So do not fear, for I am with you; do not be dismayed, for I am your God. I will strengthen you and help you; I will uphold you with my righteous right hand.
~ Isaiah 41:10
Someone recently asked me how I live each day being with people who are dying? I have to admit, I get asked this question a lot.
Some days are harder than others, just like some of those encounters that I have.
It's easy to respond when thinking about someone who openly admits, "I've had a wonderful life, full of great experiences. I'm ready, whenever the Lord calls me."
Compared to the times when the first comments are, "I don't understand why this is happening to me? And happening now?"
Nine years ago when I was given a diagnosis following a car accident that included the word, "terminal," all I could think about was my two children. My prayer? I wanted to see my daughter fall in love for the first time, and my son grow into a man.
It's interesting, the things one thinks of when we are about to encounter death, or as I have begun to respond, "eternity."
We live in a society where death is avoided at all cost. The baby boomer generation is suddenly driving medical procedures, television commercials that reveal all kinds of problems facing an aging population, and the church seems to be turning itself inside out to adapt to keep people entertained and focused on everything else but what we all know. At some point, the reality of our faith must cross the threshold of mortality. The presence of eternity must begin with a final chapter.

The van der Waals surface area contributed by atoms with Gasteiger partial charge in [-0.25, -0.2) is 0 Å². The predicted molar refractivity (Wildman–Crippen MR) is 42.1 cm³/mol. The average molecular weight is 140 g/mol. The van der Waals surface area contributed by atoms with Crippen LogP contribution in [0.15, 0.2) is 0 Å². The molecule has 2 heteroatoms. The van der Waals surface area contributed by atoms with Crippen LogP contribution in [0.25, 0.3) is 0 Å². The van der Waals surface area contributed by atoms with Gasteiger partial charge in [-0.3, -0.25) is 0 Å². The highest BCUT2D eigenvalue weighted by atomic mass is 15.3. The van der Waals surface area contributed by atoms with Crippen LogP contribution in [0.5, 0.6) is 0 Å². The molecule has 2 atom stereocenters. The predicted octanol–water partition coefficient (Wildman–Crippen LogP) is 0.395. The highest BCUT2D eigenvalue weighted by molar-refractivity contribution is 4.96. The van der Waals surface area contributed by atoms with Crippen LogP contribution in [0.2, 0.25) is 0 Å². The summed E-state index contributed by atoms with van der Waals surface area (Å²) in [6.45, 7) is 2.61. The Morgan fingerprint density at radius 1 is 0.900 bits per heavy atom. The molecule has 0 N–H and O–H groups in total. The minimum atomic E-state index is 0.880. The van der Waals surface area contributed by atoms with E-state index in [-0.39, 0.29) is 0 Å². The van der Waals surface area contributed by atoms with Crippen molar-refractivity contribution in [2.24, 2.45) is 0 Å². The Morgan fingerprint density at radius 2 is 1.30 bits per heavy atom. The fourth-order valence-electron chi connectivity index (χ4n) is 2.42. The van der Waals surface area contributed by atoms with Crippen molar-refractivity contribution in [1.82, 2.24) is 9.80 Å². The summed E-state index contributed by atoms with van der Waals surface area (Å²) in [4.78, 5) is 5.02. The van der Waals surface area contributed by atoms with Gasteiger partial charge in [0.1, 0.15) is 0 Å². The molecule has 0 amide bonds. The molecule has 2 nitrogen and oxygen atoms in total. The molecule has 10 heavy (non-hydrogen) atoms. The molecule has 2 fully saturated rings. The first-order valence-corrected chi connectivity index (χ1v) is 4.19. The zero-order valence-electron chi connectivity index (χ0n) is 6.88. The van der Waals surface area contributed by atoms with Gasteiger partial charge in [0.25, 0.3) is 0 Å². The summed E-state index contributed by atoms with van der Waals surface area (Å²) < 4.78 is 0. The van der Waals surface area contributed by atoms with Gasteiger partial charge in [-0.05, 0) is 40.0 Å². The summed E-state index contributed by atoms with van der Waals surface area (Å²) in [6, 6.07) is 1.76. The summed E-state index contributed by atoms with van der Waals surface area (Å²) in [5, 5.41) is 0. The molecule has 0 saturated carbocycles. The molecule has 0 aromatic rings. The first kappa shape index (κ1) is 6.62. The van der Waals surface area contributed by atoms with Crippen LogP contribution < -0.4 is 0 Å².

I don't always have an answer for the "Why?" In fact, I don't even try. The fact that we live in an imperfect world, filled with humanity's ability to choose, and the reality that at some point our bodies will simply "give out" doesn't provide comfort, but our faith can and does.
As one of my patients shared, who happened to be an English teacher, "my last sentence on earth will include a powerful comma," as she referred to her death.
While I realize that each of us will make this journey, for me, the reality of eternity meets me each day. So often as I read the 23rd Psalm while someone lays dying, I encounter these words, "surely goodness and mercy shall follow me all the days of my life, and I shall dwell in the house of the Lord forever."
It is the balance between that last step, and the next, that reminds me that each of us will invite eternity to be part of our life's journey.
Stay in God's grip!
G. Todd Williams (c) 2018
Rev. G. Todd Williams lives in the Houston metro area and is a Hospice Chaplain at Essential Hospice, Webster, Texas, and is an ordained Christian Church (Disciples of Christ) pastor.